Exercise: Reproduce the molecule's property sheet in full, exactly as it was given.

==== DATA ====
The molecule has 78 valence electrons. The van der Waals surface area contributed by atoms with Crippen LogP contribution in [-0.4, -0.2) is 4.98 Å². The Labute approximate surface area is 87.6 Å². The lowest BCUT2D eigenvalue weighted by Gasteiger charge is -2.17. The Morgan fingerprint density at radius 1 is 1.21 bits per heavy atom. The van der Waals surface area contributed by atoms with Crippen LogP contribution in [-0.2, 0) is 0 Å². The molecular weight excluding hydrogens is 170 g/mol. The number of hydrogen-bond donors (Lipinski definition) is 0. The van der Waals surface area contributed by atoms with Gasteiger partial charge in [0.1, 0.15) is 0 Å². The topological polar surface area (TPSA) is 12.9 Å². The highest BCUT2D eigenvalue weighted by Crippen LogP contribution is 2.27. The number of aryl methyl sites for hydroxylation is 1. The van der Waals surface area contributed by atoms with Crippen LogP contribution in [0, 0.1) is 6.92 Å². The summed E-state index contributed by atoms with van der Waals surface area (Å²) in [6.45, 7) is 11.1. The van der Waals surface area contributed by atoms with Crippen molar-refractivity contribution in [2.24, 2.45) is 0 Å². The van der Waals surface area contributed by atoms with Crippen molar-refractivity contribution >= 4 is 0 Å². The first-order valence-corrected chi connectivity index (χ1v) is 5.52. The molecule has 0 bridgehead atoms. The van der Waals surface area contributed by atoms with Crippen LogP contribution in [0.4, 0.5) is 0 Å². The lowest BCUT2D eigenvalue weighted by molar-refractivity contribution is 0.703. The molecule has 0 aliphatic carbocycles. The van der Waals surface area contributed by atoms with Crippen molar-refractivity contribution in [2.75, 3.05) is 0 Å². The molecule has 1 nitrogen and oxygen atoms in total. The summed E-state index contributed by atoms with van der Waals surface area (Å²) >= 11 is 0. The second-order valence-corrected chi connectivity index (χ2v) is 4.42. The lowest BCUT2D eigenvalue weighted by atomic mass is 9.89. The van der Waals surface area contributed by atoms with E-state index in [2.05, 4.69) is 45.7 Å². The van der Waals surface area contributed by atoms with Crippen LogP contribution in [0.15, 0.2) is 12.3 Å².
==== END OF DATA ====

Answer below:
The molecule has 78 valence electrons. The van der Waals surface area contributed by atoms with Crippen LogP contribution in [-0.4, -0.2) is 4.98 Å². The Labute approximate surface area is 87.6 Å². The lowest BCUT2D eigenvalue weighted by Gasteiger charge is -2.17. The Morgan fingerprint density at radius 1 is 1.21 bits per heavy atom. The van der Waals surface area contributed by atoms with Crippen LogP contribution in [-0.2, 0) is 0 Å². The molecular weight excluding hydrogens is 170 g/mol. The number of hydrogen-bond donors (Lipinski definition) is 0. The van der Waals surface area contributed by atoms with Gasteiger partial charge in [0.1, 0.15) is 0 Å². The topological polar surface area (TPSA) is 12.9 Å². The highest BCUT2D eigenvalue weighted by Crippen LogP contribution is 2.27. The number of aryl methyl sites for hydroxylation is 1. The van der Waals surface area contributed by atoms with Crippen LogP contribution in [0, 0.1) is 6.92 Å². The summed E-state index contributed by atoms with van der Waals surface area (Å²) in [6.45, 7) is 11.1. The van der Waals surface area contributed by atoms with Crippen molar-refractivity contribution in [2.24, 2.45) is 0 Å². The van der Waals surface area contributed by atoms with Crippen molar-refractivity contribution >= 4 is 0 Å². The first-order valence-corrected chi connectivity index (χ1v) is 5.52. The molecule has 0 bridgehead atoms. The van der Waals surface area contributed by atoms with Crippen LogP contribution in [0.4, 0.5) is 0 Å². The lowest BCUT2D eigenvalue weighted by molar-refractivity contribution is 0.703. The molecule has 0 aliphatic carbocycles. The van der Waals surface area contributed by atoms with Crippen molar-refractivity contribution in [2.75, 3.05) is 0 Å². The molecule has 1 nitrogen and oxygen atoms in total. The summed E-state index contributed by atoms with van der Waals surface area (Å²) >= 11 is 0. The second-order valence-corrected chi connectivity index (χ2v) is 4.42. The lowest BCUT2D eigenvalue weighted by atomic mass is 9.89. The van der Waals surface area contributed by atoms with E-state index in [2.05, 4.69) is 45.7 Å². The van der Waals surface area contributed by atoms with Crippen LogP contribution in [0.15, 0.2) is 12.3 Å².